The pervasive concept of “us vs. them” is the basis of racism, classism, homophobia, transphobia, xenophobia, and in the words of Pastor Shirley Caesar, YOU NAME IT! While it can be fun to participate in simple sports rivalries, or debate who’s greek organization is the best, the hurtful nature of exclusivity does far more damage than people realize.
There is no doubt that systematic racial discrimination has harmed many people groups in this world, whether it be the Jim Crow South in the US, apartheid in South Africa, or the Holocaust in Nazi Germany. However, many of us draw very similar lines every Sunday morning. Martin Luther King once said that “it is appalling that the most segregated hour of Christian America is eleven o’clock on Sunday morning.”
It is totally amazing to me that Christians perpetuate this idea just as much as any other group. Here are 5 things we should remember about “us & them.”
Your identity should produce humility:
It is human nature to classify, organize and group things; and this includes people. Unfortunately we allow our differences to create exclusivity when it should produce humility. If you identify yourself with Christ you must understand that exclusivity is not God’s will. If He doesn’t stand at the threshold of salvation and exclude people, what gives us the right to pit ourselves against others. Instead, we should fully embrace our unworthy acceptance into the family of God, and extend that same grace to every person.
God still hates pride:
If our identity in Christ produces humility, it is because God wants us to stay clear of pride. Pride feels good for the moment but it has a slow burn. It will allow you to exalt yourself to a place that exposes you to potential folly. If God hated it in Nebuchadnezzer, and guarded Paul from it, what makes us think He will tolerate pride in us? “God opposes the proud but shows favor to the humble (Proverbs 3:34, James 4:6b, I Peter 5:5b).”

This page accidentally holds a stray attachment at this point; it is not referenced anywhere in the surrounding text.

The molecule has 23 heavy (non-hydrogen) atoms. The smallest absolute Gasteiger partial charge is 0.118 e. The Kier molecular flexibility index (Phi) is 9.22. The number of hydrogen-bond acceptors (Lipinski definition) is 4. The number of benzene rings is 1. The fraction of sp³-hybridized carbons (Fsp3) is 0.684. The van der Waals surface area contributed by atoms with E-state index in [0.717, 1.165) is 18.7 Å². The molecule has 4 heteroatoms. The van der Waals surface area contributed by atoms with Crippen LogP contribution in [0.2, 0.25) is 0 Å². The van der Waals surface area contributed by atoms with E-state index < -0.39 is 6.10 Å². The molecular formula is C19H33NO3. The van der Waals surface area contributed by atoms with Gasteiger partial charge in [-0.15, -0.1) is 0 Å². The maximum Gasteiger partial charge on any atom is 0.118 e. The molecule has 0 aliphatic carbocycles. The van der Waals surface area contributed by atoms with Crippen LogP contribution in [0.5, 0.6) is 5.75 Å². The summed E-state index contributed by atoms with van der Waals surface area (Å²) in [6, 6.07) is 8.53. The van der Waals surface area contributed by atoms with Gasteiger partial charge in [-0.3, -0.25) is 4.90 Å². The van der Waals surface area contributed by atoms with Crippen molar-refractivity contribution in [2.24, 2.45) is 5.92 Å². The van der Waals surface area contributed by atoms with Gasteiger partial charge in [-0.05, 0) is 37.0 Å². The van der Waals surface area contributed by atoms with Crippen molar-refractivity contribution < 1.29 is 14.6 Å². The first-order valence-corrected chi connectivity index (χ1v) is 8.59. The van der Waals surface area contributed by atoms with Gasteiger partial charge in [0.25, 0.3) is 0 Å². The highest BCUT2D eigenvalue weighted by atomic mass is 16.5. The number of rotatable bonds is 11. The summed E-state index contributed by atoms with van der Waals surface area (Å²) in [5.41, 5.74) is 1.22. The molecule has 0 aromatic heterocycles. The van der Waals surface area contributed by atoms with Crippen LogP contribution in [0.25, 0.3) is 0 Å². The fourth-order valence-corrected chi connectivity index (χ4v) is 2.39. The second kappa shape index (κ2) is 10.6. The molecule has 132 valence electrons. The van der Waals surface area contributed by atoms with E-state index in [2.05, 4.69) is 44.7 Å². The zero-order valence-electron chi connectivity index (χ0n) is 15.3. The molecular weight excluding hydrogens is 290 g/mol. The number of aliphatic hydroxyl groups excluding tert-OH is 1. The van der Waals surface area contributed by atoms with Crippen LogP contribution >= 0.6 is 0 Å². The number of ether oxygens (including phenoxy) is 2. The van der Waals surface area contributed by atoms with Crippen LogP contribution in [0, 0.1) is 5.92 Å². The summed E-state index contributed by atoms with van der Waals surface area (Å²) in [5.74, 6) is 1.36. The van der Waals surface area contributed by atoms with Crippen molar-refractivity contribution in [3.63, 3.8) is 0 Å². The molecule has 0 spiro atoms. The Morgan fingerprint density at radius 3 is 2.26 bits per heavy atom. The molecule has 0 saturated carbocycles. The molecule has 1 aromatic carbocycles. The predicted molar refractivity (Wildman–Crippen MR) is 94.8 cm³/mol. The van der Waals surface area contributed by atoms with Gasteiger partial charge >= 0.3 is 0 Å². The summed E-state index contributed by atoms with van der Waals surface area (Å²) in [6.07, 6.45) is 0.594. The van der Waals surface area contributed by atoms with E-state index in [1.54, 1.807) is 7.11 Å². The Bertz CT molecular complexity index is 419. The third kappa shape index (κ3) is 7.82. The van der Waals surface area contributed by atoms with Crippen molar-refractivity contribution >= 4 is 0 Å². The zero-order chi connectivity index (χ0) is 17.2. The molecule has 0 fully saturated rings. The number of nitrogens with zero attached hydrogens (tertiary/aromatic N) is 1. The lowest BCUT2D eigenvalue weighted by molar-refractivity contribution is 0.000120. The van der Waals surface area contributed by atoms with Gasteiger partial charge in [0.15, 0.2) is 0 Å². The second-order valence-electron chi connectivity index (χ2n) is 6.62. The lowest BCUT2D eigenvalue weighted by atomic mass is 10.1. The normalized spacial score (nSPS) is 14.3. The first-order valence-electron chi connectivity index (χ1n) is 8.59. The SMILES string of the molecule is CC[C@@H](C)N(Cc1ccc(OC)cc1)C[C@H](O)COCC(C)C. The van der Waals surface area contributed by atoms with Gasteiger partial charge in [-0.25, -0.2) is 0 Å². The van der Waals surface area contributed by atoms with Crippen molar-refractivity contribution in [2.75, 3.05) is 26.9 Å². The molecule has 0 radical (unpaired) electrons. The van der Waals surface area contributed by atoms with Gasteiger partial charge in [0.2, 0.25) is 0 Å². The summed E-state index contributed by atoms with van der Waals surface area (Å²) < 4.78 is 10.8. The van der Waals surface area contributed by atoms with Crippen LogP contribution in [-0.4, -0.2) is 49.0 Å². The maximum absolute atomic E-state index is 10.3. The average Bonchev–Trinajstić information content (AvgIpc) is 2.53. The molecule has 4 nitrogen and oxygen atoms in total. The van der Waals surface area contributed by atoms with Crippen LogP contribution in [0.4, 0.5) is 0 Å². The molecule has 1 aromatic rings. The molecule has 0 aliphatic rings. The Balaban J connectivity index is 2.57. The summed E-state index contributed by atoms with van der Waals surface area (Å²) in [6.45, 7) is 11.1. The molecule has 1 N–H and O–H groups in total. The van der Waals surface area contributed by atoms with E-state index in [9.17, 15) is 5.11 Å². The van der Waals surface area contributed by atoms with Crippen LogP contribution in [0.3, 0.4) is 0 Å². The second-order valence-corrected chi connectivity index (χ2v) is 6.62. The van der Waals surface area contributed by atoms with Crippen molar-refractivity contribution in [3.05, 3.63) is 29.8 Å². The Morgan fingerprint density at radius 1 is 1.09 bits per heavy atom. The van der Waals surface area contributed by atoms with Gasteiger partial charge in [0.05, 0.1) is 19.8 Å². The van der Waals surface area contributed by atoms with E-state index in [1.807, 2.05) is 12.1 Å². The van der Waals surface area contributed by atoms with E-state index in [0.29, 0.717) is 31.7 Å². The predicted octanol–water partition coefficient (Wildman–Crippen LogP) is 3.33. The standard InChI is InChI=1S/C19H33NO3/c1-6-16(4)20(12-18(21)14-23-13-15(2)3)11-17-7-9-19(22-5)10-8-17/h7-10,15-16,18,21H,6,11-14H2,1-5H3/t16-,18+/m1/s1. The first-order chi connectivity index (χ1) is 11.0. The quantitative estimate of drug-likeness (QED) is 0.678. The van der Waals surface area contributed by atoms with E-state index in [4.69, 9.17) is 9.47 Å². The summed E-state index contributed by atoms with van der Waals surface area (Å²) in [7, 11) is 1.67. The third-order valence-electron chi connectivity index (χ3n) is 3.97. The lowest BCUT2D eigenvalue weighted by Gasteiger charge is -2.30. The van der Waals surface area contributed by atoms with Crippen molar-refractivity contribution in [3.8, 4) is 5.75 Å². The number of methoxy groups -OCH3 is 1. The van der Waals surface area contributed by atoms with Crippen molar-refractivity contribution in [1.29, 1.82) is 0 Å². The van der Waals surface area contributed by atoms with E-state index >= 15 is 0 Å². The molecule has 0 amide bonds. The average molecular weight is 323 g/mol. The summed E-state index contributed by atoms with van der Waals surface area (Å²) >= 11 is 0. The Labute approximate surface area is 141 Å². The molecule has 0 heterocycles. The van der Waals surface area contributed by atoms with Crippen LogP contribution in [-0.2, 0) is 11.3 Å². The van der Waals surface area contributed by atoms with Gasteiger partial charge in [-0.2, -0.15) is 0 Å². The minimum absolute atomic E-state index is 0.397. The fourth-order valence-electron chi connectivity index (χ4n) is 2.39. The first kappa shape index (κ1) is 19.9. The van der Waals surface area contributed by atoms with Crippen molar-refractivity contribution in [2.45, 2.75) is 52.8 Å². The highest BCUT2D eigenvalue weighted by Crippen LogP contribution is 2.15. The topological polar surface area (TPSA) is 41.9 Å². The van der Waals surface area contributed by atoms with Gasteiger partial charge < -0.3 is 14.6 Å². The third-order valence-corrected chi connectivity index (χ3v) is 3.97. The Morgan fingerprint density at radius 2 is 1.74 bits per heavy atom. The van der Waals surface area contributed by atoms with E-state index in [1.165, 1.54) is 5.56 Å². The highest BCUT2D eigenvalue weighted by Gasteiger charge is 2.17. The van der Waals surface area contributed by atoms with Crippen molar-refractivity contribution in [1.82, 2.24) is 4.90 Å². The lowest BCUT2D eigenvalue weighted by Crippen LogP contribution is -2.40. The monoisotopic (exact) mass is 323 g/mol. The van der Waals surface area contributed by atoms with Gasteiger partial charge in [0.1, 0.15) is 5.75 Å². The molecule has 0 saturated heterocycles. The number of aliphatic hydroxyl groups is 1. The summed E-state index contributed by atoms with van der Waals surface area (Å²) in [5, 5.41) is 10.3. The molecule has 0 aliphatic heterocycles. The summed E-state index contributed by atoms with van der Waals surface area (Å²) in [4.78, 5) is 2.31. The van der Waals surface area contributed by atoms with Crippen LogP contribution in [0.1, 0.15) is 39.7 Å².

No one should ever be disrespected:
Every person, regardless of their identity, deserves respect. Period, point-blank. I’ve said plenty about that in Who Are You.
There is virtually no end to the separations:
Once we start to feel exalted above people in the world, then we turn to our brothers and sisters, and the separating never stops. Denominations against denominations. Leadership against laity. Urban church against suburban church. Big church against small church. Most recently, in the African-American church we have seen the divide amongst pastors and musicians. When will it stop? Why can’t we all exist as God made us together?
We are STILL individuals:
I get why identity is important, but let’s not lose sight of the fact that we are individuals. The beauty of God’s grace is that it is applied universally. God calls us to unity, NOT uniformity. The tapestry created in the love of God is far more beautiful, and quite frankly more interesting, if we could just learn from our differences.
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